This wasn't the post I was planing to write tonight, but given the night I've had it is what I have come up with.
My 11-year-old son was in a funk and feeling cranky and down. He was lying on my bed when he did a funny, jerky head move and banged his head on the corner of my bedside table.
It obviously hurt and I went over to check out the situation and as I was soothing him, I noticed blood - never a good thing.
I didn't know what to tell him as I could now see that blood was smeared over my (once white) pillows.
My son is very brave, but his bravery comes from his anxiety. He gets overwrought in certain situations and the fact that he works through them is what I call courage. It may not look like courage to most people -- but I know what it takes for him to get past things and I call it courage.
But before we get to brave, we go through freaking out. And that is what happened as soon as he saw blood. Blood on his hand and the bed. And now my heart is pounding because I don't know how deep the gash is and I know I'm going to have to look. I had a similar incident with my 8-year-old and the kitchen counter which resulted in stitches.
But the only thing you can do in that situation is part the sticky hair and look. Which is pretty much the opposite of what my eyes want to do. I look for the cut, but it is so small that I can't really find it.
Phew, small cut. I'm holding a tissue on his head and call to my other two kids who, of course, are taking this opportunity to run around like banshees and not go to bed.
My 6-year-old daughter walks in the room, looks at me and says: "What can I do?" Yes readers, I have in fact done something right. I have raised at least one child who will respond to the yell of: "Your brother is bleeding and I need some ice!"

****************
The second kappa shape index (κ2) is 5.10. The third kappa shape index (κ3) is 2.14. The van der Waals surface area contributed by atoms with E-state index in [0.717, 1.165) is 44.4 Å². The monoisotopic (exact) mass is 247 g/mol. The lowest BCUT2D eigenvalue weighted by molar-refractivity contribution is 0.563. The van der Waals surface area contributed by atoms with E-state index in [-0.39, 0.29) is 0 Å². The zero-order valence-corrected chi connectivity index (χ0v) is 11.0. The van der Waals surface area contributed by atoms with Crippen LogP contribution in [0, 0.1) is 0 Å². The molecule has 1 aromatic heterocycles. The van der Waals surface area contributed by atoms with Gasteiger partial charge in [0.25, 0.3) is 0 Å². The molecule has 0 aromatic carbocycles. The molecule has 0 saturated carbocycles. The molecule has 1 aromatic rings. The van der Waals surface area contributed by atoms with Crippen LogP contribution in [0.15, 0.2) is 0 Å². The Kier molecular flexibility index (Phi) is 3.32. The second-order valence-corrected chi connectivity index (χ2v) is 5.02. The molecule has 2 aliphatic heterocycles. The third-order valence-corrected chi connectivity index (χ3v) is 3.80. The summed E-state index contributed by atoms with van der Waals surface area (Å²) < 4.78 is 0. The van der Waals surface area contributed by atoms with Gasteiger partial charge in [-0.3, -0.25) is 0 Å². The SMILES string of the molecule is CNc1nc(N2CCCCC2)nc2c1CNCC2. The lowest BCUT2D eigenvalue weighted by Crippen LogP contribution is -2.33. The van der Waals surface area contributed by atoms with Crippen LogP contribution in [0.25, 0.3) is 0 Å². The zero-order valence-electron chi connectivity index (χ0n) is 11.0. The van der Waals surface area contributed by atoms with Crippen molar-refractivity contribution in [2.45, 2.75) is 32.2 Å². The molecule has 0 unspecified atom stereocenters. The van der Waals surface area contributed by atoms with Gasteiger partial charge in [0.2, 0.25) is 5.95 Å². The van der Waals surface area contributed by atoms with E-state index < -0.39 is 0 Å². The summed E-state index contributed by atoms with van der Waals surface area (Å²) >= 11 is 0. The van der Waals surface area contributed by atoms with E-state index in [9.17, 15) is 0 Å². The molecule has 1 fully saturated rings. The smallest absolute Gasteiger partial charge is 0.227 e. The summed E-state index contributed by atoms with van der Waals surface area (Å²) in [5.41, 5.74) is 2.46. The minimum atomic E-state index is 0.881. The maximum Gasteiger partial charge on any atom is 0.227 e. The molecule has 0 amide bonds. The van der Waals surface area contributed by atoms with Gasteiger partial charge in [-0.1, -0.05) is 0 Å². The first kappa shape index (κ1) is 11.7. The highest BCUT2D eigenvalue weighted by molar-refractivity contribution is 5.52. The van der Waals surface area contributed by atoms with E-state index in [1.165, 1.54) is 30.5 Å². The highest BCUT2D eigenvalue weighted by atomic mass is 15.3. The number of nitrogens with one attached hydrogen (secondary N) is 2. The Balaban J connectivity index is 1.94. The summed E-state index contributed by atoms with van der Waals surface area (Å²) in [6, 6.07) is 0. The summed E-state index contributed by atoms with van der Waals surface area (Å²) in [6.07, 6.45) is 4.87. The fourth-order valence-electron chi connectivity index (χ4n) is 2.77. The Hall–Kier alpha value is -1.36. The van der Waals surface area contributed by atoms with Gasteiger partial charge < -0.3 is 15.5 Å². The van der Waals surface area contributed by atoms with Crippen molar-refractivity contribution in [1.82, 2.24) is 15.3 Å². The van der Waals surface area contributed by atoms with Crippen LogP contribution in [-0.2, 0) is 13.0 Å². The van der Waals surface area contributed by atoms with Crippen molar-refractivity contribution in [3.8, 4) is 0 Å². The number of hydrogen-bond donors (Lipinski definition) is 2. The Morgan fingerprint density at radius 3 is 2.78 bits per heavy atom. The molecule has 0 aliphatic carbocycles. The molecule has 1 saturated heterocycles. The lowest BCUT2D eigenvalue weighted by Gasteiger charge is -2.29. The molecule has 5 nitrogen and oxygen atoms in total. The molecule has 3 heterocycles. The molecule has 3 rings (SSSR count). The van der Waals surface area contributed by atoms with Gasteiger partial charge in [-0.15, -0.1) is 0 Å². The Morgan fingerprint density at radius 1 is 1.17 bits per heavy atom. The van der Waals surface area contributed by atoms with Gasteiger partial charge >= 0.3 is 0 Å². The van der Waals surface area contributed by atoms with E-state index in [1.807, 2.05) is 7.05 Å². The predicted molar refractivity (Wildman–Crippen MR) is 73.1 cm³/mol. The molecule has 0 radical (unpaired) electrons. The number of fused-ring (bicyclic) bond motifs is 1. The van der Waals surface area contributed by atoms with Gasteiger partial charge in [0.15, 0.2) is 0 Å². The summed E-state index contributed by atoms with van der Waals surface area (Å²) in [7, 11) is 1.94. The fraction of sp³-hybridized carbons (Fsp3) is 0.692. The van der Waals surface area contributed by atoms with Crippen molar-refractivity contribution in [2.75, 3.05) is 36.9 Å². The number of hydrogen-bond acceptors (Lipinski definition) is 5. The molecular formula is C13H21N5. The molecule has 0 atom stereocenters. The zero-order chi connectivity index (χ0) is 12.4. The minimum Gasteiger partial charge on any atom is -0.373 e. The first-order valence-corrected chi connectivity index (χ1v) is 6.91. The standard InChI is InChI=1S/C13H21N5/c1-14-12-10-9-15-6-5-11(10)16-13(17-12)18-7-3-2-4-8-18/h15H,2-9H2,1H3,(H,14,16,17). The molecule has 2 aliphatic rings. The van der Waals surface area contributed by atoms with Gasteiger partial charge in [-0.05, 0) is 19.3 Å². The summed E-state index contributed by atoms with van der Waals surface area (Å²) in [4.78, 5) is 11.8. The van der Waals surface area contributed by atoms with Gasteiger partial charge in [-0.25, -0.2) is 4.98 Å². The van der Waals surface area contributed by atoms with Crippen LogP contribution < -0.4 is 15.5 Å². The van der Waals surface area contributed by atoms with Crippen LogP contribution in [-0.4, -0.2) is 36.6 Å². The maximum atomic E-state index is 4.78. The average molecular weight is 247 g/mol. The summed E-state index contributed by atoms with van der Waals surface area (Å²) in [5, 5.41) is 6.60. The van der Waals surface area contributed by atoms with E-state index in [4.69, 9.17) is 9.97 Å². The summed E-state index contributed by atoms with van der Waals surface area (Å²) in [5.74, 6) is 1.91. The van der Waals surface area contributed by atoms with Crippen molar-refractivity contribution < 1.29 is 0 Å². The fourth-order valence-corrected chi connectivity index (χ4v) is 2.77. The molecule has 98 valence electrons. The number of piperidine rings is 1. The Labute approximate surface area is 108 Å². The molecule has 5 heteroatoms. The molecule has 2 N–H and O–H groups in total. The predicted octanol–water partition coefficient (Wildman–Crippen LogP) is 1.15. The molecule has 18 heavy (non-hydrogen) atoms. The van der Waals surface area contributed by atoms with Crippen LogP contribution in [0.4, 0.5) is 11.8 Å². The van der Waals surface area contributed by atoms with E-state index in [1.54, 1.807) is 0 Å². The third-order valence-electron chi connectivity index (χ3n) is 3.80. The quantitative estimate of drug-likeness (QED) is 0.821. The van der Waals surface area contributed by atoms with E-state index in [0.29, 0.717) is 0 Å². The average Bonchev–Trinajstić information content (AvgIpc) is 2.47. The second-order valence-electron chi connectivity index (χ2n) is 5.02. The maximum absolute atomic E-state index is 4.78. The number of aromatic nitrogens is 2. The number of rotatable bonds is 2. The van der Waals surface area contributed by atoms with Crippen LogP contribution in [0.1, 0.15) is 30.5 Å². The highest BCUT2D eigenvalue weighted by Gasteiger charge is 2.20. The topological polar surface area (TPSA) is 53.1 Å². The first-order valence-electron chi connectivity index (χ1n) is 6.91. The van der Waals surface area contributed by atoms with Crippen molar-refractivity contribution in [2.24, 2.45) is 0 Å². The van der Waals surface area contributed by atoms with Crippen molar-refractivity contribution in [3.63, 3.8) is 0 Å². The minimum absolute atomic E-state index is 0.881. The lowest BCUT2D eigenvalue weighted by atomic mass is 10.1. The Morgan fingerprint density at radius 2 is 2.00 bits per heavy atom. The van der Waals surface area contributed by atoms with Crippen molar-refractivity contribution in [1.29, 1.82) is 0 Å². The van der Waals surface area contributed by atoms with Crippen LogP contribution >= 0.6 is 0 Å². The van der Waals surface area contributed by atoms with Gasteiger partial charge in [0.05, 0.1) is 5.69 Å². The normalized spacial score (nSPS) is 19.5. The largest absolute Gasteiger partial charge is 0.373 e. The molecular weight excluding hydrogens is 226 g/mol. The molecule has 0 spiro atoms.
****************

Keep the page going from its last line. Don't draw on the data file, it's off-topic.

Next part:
She runs downstairs gets a Ziploc bag, fills it with ice runs to us and asks if she can see the cut (later I find that she has even closed the freezer! What a kid!). She is so calm and mature and competent. Her brother flips out at the idea of his sister looking at his blood, because he can't even look at his blood. Meanwhile, I'm thinking: "Oh, yes the dream will happen in my lifetime! Our family will get a doctor!"
Ice, tissues, deep breaths, TV, books. We got through it. No worse for wear. Actually, I think we are better off. I think it is good for my son to hurt himself, to see his blood, to survive. It is good for my daughter to know that she can be helpful, and it is good for me to spend a night digging deep and using my best parenting skills. (Jury is out on my middle child; he was neither helpful nor panicking.)
Dealing with emergencies takes training and focus. Little ones like these will hopefully arm my kids for the inevitable bigger ones. I just hope that they aren't too big. It wasn't an emergency for the record books, but it was at least worth a blog post.
How do your kids react in an emergency? How do you do?
Want more chaos? Last year, I answered the question: Should you have a third child?